What happened

Shares of Carnival Corporation (CCL -5.39%) jumped in early trading Monday on a pair of positive news items. As CruiseIndustryNews.com reported on Sunday, "cruise ship occupancies [are] on the rise at Carnival," with the new Carnival Mardi Gras, for example, boasting 85% occupancy on its cruises 'round the Caribbean.  

Shares of the cruise line operator's stock are up 2.6% through 11:30 a.m. EDT Monday in response.

A cruise ship passenger in a face mask.

Image source: Getty Images.

So what

The Mardi Gras isn't the only Carnival ship sailing with nearly a full boat, either. "Carnival Cruise Line [is] said to have been increasing occupancies as ships get back into service, crew gets accustomed to new protocols and demand continues to rise for cruise vacations," reports CIN, and the company is on track to have 15 ships from this brand back in service -- with 50,000 berths aboard -- by the end of this month. 

And maybe that shouldn't be surprising.

Although the coronavirus pandemic is far from over (as recently as Wednesday, Johns Hopkins University reported nearly 100,000 new cases of COVID-19 in the U.S.), The Washington Post declared Sunday that the pandemic "appears to be winding down," and infection numbers in October were "less than half the number in August." As coronavirus transitions from a pandemic to an endemic illness, "it doesn't end. We just stop caring. Or we care a lot less," commented Johns Hopkins epidemiologist Jennifer Nuzzo. And that seems to be how things are playing out.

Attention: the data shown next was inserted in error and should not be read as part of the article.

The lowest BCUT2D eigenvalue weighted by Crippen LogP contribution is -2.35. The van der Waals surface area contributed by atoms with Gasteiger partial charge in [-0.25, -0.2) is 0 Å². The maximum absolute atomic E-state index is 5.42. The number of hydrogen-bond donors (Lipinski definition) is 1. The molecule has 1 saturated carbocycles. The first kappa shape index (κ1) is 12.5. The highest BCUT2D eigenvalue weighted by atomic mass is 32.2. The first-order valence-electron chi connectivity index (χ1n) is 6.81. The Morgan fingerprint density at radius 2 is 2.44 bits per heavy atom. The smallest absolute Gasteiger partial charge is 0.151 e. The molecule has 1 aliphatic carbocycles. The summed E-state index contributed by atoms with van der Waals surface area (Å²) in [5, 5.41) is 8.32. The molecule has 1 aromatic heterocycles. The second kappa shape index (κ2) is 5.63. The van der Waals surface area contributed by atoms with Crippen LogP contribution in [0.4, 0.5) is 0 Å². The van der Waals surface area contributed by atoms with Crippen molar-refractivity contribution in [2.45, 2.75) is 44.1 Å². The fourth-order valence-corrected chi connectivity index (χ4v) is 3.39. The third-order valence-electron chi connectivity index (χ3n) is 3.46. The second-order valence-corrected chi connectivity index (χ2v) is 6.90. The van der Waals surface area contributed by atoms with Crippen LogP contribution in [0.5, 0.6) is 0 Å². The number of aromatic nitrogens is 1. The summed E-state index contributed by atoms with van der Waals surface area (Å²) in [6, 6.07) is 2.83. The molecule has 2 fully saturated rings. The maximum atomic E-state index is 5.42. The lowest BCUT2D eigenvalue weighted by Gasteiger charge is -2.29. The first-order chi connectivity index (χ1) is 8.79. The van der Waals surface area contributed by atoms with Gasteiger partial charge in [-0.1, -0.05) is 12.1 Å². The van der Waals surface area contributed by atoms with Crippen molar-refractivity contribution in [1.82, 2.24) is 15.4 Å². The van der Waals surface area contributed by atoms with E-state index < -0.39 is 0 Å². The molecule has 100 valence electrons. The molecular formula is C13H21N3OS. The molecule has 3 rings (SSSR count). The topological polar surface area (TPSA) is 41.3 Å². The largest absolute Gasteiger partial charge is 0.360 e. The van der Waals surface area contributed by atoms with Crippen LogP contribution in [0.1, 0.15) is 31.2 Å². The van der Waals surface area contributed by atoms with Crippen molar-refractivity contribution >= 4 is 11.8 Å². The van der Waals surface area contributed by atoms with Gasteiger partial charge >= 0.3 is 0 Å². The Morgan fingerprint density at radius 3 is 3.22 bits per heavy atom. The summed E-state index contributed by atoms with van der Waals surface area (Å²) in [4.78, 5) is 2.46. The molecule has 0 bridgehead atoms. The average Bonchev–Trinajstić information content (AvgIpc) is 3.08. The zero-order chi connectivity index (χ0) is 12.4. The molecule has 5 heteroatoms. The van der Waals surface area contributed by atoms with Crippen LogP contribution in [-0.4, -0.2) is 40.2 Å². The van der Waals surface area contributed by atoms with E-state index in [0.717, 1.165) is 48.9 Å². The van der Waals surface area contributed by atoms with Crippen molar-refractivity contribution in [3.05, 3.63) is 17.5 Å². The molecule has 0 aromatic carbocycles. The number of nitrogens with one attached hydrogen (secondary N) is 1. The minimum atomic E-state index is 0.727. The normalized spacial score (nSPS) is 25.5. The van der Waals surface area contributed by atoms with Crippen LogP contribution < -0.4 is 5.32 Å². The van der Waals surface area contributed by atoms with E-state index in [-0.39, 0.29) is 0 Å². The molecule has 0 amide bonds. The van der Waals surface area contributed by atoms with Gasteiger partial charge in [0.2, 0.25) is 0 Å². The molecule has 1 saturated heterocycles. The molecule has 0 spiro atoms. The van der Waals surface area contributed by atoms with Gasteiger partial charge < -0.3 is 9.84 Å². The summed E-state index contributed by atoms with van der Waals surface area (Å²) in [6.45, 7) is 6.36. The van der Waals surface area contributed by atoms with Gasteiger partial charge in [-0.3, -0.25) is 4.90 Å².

"The United States will soon reopen land borders to vaccinated visitors," reports the Post, "and lift several international travel restrictions." Airline travel is "not too far from pre-pandemic travel levels."

Now what

It makes sense, then, that the return of travel would bring with it a return in cruise ship traffic at companies like Carnival and its peers. As the Post opines: "the United States has entered a new phase of the pandemic in which people are adapting to the persistent presence of an endemic but usually nonlethal pathogen. They really have no choice. The virus isn't going away."

That being said, before you jump back into cruise stocks, consider a couple of other things that aren't going away. Carnival's debt is one. Before the pandemic hit, Carnival was sailing high with less than $10 billion in long-term debt on its books, according to historical data from S&P Global Market Intelligence. Two years later, Carnival's wallowing along under a $26.8 billion debt load.

Higher costs are another. Carnival now has an entire web page devoted to describing its policies on face masks, social distancing, and other pandemic-spawned restrictions, the enforcement of which will naturally raise the company's operating costs. It remains to be seen how profitable Carnival can be under the new regime even with "increasing occupancies" for its ships, but I'd bet good money the company will be less profitable post-pandemic than it was before.

Caveat investor.